Fractions
Symbol  simple  complex  hypercomplex  fraction in mixed number  

open  line  close  open  line  close  open  line  close  open  line  close  
Braille 
^{[4]}
Other modifiers
Symbol  ∵  ∴  ∶  ∷  ′  ″ 

Braille 
^{[4]}
Symbol  ∞  ∝  °  %  ✓ 

Braille 
^{[4]}
Braille indicators
Symbol  Punctuation  Superscript  Subscript  Baseline  Omission  Cancel (close)  Cancel (open)  Run Over  Directly Over  Directly Under  Beginning  Termination 

Braille 
^{[4]}
Comparison Signs
Symbol  >  <  ≥  ≤  ≧  ≦ 

Braille 
^{[4]}
Symbol  ⋝  ⋜  ⪚  ⪙ 

Braille 
^{[4]}
Symbol  ><  <>  >=<  <=> 

Braille 
^{[4]}
Symbol  =  ≠  ≱  ≰  ∼  ≈  ≅  ±  ∓ 

Braille 
^{[4]}
Geometry
Symbol  Parallel  Perpendicular  Angle  Right angle 

Braille 
^{[4]}
Symbol  Arc down  Arc up  Trapezoid  Square  Rectangle  Parallelogram 

Braille 
^{[4]}
Symbol  Rhombus  Isosceles trapezoid  Triangle  Right triangle  Circle  Ellipse 

Braille 
^{[4]}
Arrows
Symbol  ⟶  ⟵  ⟷ 

Braille 
^{[4]}
Symbol  →  ⇌  ⇒ 

Braille 
^{[4]}
Trig functions
Function  Sine  Cosine  Tangent 

Braille 
^{[4]}
Function  Secant  Cosecant  Cotangent  Logarithm 

Braille 
^{[4]}
Set Theory
Symbol  ∈  ∋  ∪  ∩  ∅  {  } 

Braille 
^{[4]}
Symbol  ⊂  ⊃  ⊆  ⊇ 

Braille 
^{[4]}
Misc. signs
Symbol  ⊕  ⊗  ⊡ 

Braille 
^{[4]}
Symbol  Intersecting lines  @  Ditto  Tally mark  +  +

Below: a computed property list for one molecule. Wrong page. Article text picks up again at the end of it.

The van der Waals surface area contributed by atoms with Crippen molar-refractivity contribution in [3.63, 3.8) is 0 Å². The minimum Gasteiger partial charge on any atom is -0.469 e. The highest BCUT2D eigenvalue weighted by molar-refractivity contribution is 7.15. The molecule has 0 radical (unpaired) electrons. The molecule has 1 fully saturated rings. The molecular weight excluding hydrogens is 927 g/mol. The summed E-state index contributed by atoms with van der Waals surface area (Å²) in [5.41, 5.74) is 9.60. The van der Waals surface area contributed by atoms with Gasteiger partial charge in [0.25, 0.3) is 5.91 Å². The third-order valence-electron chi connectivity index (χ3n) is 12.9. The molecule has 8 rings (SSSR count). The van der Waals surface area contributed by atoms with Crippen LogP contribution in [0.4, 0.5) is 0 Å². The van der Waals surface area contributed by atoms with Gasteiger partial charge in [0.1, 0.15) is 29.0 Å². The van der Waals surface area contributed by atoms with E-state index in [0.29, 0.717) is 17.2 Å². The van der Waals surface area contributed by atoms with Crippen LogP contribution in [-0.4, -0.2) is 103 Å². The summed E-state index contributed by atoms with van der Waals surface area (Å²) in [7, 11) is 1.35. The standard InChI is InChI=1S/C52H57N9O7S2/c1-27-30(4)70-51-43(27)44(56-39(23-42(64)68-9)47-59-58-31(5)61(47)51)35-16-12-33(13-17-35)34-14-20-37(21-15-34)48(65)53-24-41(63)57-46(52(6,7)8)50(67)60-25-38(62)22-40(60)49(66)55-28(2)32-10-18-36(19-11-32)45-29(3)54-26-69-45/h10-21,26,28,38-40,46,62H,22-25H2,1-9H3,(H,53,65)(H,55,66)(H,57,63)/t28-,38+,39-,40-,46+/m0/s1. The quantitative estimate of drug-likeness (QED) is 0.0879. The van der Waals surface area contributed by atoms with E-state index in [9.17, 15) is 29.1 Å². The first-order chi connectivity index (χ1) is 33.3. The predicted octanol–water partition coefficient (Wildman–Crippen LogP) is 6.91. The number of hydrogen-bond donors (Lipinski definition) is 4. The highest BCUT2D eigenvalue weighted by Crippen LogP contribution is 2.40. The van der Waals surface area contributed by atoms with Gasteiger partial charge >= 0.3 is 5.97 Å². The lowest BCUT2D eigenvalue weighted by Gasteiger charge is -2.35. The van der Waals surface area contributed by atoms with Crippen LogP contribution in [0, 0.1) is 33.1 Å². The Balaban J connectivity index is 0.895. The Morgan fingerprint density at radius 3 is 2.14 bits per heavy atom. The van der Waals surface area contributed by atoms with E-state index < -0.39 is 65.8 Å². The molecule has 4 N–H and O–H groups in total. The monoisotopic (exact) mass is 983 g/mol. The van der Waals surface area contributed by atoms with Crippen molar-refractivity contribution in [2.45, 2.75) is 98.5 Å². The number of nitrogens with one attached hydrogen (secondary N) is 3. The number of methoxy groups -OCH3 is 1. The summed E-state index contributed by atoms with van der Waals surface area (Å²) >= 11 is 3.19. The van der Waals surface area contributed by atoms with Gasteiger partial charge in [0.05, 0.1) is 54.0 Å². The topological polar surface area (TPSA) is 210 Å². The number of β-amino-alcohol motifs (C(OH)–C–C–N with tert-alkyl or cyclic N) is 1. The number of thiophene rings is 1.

Braille 
^{[4]}
Symbol    ≃  ≡  ―    (modulus)  . dot 

Braille 
^{[4]}
Polygons
Symbol  Pentagon  Hexagon  Heptagon  Octagon  Nonagon  agon 

Braille 
+ (Nemeth Braille of )

^{[4]}
Triangles
Symbol  Acute  Right  Isosceles  Obtuse  Scalene 

Braille 
^{[4]}
Other signs
Symbol  Acute angle  Right angle  Obtuse angle  Hexagon star  ¶  §  

Braille 
^{[4]}
Symbol  ref. indicator  <i>  <b>  letter sign  composite function  det matrix  ∫  ∂ 

Braille 
^{[4]}
Greek letters and Latin letters
Greek and Latin letters are based on the assignments of International Greek Braille.
Symbol  small Latin letters  capital Latin letters  small Greek letters  capital Greek letters 

Braille  (Braile of the letter)  + (Braile of the letter)  + (Braile of the letter)  + (Braile of the letter) 
^{[4]}
See also
 Gardner Salinas braille
 WIMATS, application software to transcript mathematical and scientific text input into braille script.
References
 ^ "The History of Nemeth Code". Retrieved 20120426.
 ^ "Braille Mathematical Notations". 20080722. Retrieved 20120426.
 ^ ^{a} ^{b} "The Nemeth Braille Code for Mathematics and Science Notation 1972 Revision" (PDF). Retrieved 20120426.
 ^ ^{a} ^{b} ^{c} ^{d} ^{e} ^{f} ^{g} ^{h} ^{i} ^{j} ^{k} ^{l} ^{m} ^{n} ^{o} ^{p} ^{q} ^{r} ^{s} ^{t} ^{u} ^{v} ^{w} ^{x} ^{y} ^{z} ^{aa} ^{ab} "Nemeth Braille (Mathematics Braille)". Archived from the original on 20120421. Retrieved 20120425.
External links
 An Introduction to the Nemeth Braille Code for Mathematics
 PDF of the 1972 Nemeth Braille Code for Mathematics
 latex2nemeth, application software that transcribes LaTeX to Nemeth Braille.
 Braille files for the Nemeth Braille Code for Mathematics; and other resources about braille transcribing
 The History of Nemeth Code
 Braille Mathematical Notations: Different Braille Mathematical Codes from Around the World